What are the human effects of U.S. war and foreign policy in Southeast Asia? How do refugees themselves continue to make sense of war, empire and national belonging?
An April 1 webinar, “Critical Refugee Studies: Militarism, Migration, and Memory-work,” will bring together three leading scholars of refugee studies to explore those questions as they relate to a range of humanitarian efforts, refugee and migration policies, as well as artistic/cultural practices and performances that have formed in the wake of U.S. wars in Vietnam, Laos, and Cambodia. This event is organized by Cornell Asian American Studies Program in collaboration with the Einaudi Center's Southeast Asia Program and Cornell's “Migrations: A Global Grand Challenge” initiative.
“In light of the recent shooting in Atlanta and the resurgence of anti-Asian violence across the U.S., this panel addresses calls for Americans to examine the longer histories of anti-Asian violence enacted across the Asia/Pacific region, through war, empire, militarism and even humanitarian efforts,” said Christine Bacareza Balance, associate professor of performing & media arts and director of the Asian American Studies Program. “We at the Asian American Studies Program (AASP) at Cornell believe it is especially crucial for this conversation to be intersectional and therefore appreciate this collaboration with the Southeast Asia Program (SEAP) and the Migrations Initiative.”
The three experts — Yen Le Espiritu of the University of California San Diego; Cathy Schlund-Vials of the University of Texas, Austin; and Ma Vang of the University of California Merced—will share their scholarly, curatorial and community work focused on Vietnamese, Cambodian, and Hmong communities in the U.S.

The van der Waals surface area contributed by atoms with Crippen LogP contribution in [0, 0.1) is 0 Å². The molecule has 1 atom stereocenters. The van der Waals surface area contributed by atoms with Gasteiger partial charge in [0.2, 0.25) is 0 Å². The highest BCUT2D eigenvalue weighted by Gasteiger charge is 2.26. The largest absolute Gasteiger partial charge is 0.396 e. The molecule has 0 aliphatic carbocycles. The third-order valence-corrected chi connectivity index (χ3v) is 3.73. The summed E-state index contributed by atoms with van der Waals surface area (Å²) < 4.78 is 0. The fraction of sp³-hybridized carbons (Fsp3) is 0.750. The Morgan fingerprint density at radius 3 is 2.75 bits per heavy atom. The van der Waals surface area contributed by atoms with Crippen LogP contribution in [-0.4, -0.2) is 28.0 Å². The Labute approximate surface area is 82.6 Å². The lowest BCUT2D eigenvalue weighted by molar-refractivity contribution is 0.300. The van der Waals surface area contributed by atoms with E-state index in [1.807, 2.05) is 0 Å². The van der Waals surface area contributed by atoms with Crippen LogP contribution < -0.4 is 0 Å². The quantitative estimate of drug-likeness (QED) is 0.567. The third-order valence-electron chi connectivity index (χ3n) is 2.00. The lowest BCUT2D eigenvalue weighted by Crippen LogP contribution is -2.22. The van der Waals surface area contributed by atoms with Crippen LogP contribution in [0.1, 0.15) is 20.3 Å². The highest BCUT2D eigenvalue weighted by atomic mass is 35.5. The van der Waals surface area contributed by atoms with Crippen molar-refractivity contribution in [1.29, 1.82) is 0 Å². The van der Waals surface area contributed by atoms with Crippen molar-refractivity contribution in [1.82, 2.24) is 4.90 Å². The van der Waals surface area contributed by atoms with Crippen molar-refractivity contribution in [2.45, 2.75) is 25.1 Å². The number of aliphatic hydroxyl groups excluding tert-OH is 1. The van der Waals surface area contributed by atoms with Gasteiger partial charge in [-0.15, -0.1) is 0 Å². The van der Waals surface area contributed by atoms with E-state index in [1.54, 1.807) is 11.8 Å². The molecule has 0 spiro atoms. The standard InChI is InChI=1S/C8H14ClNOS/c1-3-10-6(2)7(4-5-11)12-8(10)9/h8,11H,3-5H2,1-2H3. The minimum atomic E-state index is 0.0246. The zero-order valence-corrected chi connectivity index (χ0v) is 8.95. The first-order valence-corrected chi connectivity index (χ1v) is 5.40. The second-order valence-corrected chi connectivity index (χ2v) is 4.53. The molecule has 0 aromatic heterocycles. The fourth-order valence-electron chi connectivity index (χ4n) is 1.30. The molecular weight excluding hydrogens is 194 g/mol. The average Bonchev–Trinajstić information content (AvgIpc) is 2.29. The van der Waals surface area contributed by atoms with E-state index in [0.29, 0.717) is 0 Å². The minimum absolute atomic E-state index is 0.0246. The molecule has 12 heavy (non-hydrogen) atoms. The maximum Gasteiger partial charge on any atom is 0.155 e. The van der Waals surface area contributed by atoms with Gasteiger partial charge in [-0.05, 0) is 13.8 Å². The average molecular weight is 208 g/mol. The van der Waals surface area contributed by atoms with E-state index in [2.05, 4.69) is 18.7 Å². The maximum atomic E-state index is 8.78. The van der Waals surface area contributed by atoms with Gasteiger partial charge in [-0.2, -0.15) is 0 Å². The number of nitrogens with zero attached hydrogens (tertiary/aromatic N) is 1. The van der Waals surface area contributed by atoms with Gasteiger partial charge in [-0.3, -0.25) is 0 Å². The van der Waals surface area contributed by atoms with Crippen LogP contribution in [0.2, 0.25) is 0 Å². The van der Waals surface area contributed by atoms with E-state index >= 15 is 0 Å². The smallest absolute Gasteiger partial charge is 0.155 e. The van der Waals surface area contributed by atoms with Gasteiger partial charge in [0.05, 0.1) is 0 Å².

Yen Le Espiritu
Speakers will discuss the history of Southeast Asian refugee migration and community formation in the U.S.; how these communities are mobilizing around issues such as the rise in anti-Asian hate crimes, deportation, and socioeconomic challenges; how different generations and community-based groups understand the refugee experience, community formation, and diasporic connections; and methods for studying refugee experiences and memory.
"As a scholar of U.S. immigration and refugee history, I believe that critical refugee studies, and the work of these scholars, is vital to understanding both Southeast Asian refugee histories and how scholars and activists can mobilize in the present moment of increased deportations and anti-Asian hate crimes,” said Sarah Meiners, a doctoral student in history and an organizer of the conference. “These scholars focus on Southeast Asian refugees, but they have plenty to teach us about broader histories of refugee experiences and politics."
The webinar begins at 6:30 p.m. April 1 and is powered by eCornell. It is free and open to the public but registration is required. Register here.